Cryptocurrency users in South Korea are experiencing things going from bad to worse as government authorities have now stated that every citizen is required to report any and all crypto transactions they witness taking place or face a prison sentence of 5 years. South Korea’s government had been coming down hard on crypto exchanges within their country, much to the dismay of consumers and investors.
As of the time of this writing, existing crypto firms and exchanges in South Korea will be given up to 6 months to comply with the new rules that have been and continue to be put in effect. Otherwise, they will be subject to extremely harsh penalties and regulations, including both hefty fines and jail time.
South Korea officially includes cryptocurrency in its financial reporting rules
For the longest time, cryptocurrency has been a bit confusing for governments and regulatory bodies mainly because of its volatile nature and usual lack of anyone governing them. Many have compared it to a kind of ‘free for all, where anyone can experience the highest of highs or lowest of lows in an instant. This ultimately led to South Korea deciding to officially include cryptocurrency into its financial services sector, thereby also amending South Korea’s Financial Services Commission to reflect this significant change.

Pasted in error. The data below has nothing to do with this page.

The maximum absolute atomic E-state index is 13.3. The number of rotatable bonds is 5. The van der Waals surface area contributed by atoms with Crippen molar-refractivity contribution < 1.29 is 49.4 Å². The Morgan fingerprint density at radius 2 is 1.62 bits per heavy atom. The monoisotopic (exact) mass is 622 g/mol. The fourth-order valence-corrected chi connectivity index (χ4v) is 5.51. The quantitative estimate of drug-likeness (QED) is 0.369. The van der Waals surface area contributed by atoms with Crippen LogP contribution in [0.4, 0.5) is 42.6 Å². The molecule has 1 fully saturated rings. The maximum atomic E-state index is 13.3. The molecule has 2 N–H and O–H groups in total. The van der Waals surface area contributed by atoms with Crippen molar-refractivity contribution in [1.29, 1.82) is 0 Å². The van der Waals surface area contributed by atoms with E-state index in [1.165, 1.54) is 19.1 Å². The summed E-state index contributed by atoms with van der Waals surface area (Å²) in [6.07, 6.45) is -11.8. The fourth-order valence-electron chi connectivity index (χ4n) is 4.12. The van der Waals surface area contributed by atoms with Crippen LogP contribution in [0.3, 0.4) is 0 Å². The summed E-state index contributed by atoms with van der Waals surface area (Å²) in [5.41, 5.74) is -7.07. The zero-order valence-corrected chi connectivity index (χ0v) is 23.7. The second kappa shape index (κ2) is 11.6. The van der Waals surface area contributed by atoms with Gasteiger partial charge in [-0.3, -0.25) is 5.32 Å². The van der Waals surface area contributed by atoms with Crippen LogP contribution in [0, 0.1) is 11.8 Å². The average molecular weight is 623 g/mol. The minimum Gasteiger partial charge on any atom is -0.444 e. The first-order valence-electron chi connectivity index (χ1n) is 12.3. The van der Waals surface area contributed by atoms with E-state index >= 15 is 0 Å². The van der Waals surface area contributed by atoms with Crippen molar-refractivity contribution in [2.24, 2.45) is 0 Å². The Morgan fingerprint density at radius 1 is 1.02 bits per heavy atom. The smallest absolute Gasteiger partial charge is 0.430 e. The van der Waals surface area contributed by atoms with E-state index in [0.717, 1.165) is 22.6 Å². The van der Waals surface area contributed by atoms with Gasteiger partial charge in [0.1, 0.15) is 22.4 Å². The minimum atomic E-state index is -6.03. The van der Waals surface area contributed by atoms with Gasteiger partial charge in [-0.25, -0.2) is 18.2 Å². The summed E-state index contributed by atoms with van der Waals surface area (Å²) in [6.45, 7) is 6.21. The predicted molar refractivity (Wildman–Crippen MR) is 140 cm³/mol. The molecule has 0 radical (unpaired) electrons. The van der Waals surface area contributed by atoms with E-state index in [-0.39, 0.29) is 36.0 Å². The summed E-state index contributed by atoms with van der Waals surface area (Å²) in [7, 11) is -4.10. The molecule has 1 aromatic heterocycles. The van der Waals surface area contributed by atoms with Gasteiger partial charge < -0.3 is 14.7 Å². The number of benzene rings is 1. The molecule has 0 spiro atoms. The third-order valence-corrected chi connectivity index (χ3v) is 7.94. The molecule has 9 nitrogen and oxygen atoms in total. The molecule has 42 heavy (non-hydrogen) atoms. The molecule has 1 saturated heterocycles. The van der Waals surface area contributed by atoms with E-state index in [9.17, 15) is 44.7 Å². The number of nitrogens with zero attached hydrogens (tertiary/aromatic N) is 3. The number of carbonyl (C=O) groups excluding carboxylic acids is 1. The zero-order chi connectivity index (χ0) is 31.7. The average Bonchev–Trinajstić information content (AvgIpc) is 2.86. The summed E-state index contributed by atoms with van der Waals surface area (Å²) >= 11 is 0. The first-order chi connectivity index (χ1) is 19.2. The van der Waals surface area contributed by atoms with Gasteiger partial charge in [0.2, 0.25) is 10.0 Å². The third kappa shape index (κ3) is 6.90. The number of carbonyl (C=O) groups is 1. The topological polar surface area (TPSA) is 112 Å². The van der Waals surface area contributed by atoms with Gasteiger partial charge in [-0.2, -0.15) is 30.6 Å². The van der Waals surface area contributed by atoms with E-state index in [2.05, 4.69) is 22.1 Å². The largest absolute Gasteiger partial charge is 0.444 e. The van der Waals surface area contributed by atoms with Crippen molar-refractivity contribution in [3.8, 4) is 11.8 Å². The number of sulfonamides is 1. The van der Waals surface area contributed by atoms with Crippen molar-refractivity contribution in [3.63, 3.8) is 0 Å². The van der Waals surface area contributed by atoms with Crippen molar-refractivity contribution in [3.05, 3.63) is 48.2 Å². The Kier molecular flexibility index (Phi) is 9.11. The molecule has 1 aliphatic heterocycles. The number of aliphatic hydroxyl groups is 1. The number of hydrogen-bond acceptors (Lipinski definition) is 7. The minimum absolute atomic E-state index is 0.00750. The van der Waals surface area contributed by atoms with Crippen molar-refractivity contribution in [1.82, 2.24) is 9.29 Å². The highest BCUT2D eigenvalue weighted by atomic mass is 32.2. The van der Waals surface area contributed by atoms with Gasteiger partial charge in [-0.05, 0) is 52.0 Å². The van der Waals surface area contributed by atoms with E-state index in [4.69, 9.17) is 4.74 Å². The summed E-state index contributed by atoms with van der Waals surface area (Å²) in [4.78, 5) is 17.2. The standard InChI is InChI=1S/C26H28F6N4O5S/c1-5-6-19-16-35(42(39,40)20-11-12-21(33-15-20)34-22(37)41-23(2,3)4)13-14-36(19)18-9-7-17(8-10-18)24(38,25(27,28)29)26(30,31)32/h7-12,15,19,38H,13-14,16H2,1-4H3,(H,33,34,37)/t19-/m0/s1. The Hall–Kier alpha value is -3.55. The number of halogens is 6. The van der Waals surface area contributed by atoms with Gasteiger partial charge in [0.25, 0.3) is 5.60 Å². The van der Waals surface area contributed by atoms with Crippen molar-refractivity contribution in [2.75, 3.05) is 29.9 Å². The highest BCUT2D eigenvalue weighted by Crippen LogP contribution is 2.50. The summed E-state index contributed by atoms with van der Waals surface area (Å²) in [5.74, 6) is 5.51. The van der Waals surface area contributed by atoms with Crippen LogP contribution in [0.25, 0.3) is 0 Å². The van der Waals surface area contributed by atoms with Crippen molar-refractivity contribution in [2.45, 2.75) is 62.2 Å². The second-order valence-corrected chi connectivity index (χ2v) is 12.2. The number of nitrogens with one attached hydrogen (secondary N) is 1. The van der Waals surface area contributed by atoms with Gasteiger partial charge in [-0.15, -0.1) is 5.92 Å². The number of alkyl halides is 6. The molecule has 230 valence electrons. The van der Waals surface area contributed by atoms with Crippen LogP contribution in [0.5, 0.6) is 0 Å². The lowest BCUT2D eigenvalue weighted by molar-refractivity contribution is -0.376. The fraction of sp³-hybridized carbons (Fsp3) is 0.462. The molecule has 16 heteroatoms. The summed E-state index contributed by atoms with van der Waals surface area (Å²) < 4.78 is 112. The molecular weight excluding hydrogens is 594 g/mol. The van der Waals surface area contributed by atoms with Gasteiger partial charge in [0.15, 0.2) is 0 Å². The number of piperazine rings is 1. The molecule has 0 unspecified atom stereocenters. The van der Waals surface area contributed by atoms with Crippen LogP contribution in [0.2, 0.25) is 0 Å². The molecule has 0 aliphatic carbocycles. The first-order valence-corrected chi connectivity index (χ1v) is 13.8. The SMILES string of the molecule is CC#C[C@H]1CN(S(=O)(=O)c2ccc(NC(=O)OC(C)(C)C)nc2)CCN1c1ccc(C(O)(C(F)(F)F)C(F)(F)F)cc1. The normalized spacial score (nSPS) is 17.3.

Ever since the country has started implementing their new laws governing cryptocurrency, we have witnessed the administration of harsh penalties, outrageous fines, and now even prison sentencing. This has led many crypto exchanges to shut down prematurely and even more, investors to either go into hiding or escape the country entirely. The government has also demanded that all crypto managers and firms register themselves with the Financial Intelligence Unit (FIA) and provide records of all of their previous transactions.
The future for crypto looks bleak as the crackdown continues
Not only will all future crypto exchanges in South Korea have to register themselves with the FIA, but they will have their activities monitored and their influence substantially reduced. Even so, there have been over 2,000 reports of individuals still attempting to conduct their business, as usual, even going as far as to hide their various assets in cryptocurrencies in an attempt to avoid paying taxes.
Ultimately, only time will tell what will happen to South Korea’s crypto investors and the developing situation there. Hopefully, things will get better sooner than later.